What if we told you that no matter how hard you tried, you only had a 5 percent chance of succeeding? What if it was your first day of kindergarten and we told you those were your odds of getting a college degree at a California university?
We don’t tell our kindergarteners that. In fact, we tell them the opposite. “You can be anything you want in life if you work hard enough.” But in California that’s just not the case for the nearly 4 million students who are Latino or African American. They have a 1 in 20 chance of graduating from a California public university. California’s prosperity is dependent on us changing these odds.
According to a recent report from the California Competes Council, California will need 5½ million new college degrees and technical certificates by the year 2025. We simply cannot meet these needs without improving results for our Latino and African American students, who are the vast majority of our student population.
Currently about two thirds of Latino and African American students make it to graduation. Only about one quarter of those students complete the coursework necessary to apply to a four-year California college. For those who make it to college, the results are just as poor. According to the Campaign for College Opportunity, only about 25 percent of Latino or African American students who enroll in a community college complete a degree, certificate, or transfer program. Many are stuck in remedial education or repeat the same courses year after year. In the CSU system, the outcomes are only slightly better.
At an individual level, these results consign millions of Californians to an ongoing cycle of poverty. College graduates will earn $1.3 million more over their lifetimes than high school diploma holders and have far higher rates of employment. At a state level, these results portend a full-blown economic crisis.
Yet, instead of investing in a pathway through college, California’s leaders seem more interested in investing in a pathway to prison. Over the past decade, they have increased spending for prisons even as they have cut our education system. This is clearly the wrong choice. For every $1 our state spends on higher education, the state yields $4.50 in return. Our leaders must begin to view K-12 and higher education as a single educational pathway and develop a long-term solution to the state budget crisis that prioritizes success in higher education.
Funding alone will not solve this crisis. By building a kindergarten-through-college data system, we can identify the investments with the greatest post-graduate payoff. For example, a recent Education Trust-West report found some high-poverty high schools with exceptionally high graduation and college enrollment rates. But without a statewide data system that connects K-12 to higher education, we cannot identify how many of those students successfully completed their degrees.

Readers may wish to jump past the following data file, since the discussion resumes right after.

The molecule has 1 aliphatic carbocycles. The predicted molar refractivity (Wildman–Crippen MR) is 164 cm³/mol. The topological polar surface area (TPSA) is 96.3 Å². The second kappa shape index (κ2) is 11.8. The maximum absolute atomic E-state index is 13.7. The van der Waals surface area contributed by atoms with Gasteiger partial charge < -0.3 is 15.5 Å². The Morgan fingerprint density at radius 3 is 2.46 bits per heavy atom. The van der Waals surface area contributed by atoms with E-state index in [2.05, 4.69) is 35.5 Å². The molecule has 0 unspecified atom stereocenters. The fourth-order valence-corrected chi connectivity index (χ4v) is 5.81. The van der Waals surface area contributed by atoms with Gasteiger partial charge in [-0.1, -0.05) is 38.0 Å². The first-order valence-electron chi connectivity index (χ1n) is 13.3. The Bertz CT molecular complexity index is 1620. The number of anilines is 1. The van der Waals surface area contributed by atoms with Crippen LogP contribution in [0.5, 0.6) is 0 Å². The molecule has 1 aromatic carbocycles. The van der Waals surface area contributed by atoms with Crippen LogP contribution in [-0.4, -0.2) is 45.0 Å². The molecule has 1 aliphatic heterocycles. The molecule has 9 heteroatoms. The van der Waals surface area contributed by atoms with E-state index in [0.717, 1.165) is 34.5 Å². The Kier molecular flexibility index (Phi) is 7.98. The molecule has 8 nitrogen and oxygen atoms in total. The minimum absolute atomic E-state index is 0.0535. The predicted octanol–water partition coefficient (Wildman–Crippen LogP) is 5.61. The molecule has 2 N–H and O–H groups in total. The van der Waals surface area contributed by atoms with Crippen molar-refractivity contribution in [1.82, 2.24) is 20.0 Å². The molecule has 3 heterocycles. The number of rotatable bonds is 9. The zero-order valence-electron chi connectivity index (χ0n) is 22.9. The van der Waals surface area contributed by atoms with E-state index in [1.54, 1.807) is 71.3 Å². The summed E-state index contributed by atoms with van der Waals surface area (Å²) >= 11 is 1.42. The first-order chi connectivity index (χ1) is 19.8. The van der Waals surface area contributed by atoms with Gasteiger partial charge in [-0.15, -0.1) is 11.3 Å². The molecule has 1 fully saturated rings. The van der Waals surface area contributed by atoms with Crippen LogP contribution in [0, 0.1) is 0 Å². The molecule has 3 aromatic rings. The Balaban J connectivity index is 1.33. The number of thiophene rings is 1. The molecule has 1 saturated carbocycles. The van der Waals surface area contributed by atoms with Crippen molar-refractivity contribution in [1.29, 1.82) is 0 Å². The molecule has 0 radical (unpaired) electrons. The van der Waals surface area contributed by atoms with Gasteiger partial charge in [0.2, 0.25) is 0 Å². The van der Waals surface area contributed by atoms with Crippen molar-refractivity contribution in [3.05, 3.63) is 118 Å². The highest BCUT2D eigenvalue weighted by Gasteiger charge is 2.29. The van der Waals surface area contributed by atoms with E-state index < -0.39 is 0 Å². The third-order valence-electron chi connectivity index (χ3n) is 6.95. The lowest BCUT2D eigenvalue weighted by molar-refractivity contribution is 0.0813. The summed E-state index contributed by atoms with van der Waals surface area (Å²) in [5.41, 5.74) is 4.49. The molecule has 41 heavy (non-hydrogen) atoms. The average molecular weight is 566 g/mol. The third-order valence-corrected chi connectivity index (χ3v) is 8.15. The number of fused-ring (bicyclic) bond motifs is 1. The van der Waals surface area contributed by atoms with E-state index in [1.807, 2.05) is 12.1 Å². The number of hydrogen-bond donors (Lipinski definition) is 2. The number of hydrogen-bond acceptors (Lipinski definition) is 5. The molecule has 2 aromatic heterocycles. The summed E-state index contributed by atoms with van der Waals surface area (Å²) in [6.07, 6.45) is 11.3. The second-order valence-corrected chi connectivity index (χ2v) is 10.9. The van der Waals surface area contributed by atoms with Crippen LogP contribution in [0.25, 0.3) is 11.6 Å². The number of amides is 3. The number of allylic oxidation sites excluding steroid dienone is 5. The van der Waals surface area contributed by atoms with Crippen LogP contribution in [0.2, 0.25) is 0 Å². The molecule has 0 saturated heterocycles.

Finally, our leaders must make an equal commitment to both college access and completion so that students graduate with a degree, skill, or certificate that allows them to effectively join the workforce. Lawmakers should ensure that Latino and African American students have equitable access to rigorous college- and career-ready coursework in high school and sufficient financial aid. They must adopt the recommendations of the California Community College Student Success Task Force to ensure that all students have well-defined pathways to success in our community colleges and four-year universities.
The stakes are incredibly high. The old commercial from the United Negro College Fund stated that “A mind is a terrible thing to waste.” Our leaders must make a real commitment to the education investments and reforms necessary to build a true pathway through college for all children, especially those who have been traditionally underserved. If we waste the minds of another generation of Latino and African American students, we will sacrifice the future of our state.
Michele Siqueiros is executive director of The Campaign for College Opportunity, a broad-based, bipartisan coalition dedicated to ensuring the next generation of Californians has the opportunity to go to college and succeed. Arun Ramanathan is executive director of The Education Trust—West, a statewide education advocacy organization that works to close the gaps in opportunity and achievement for students of color and students in poverty.
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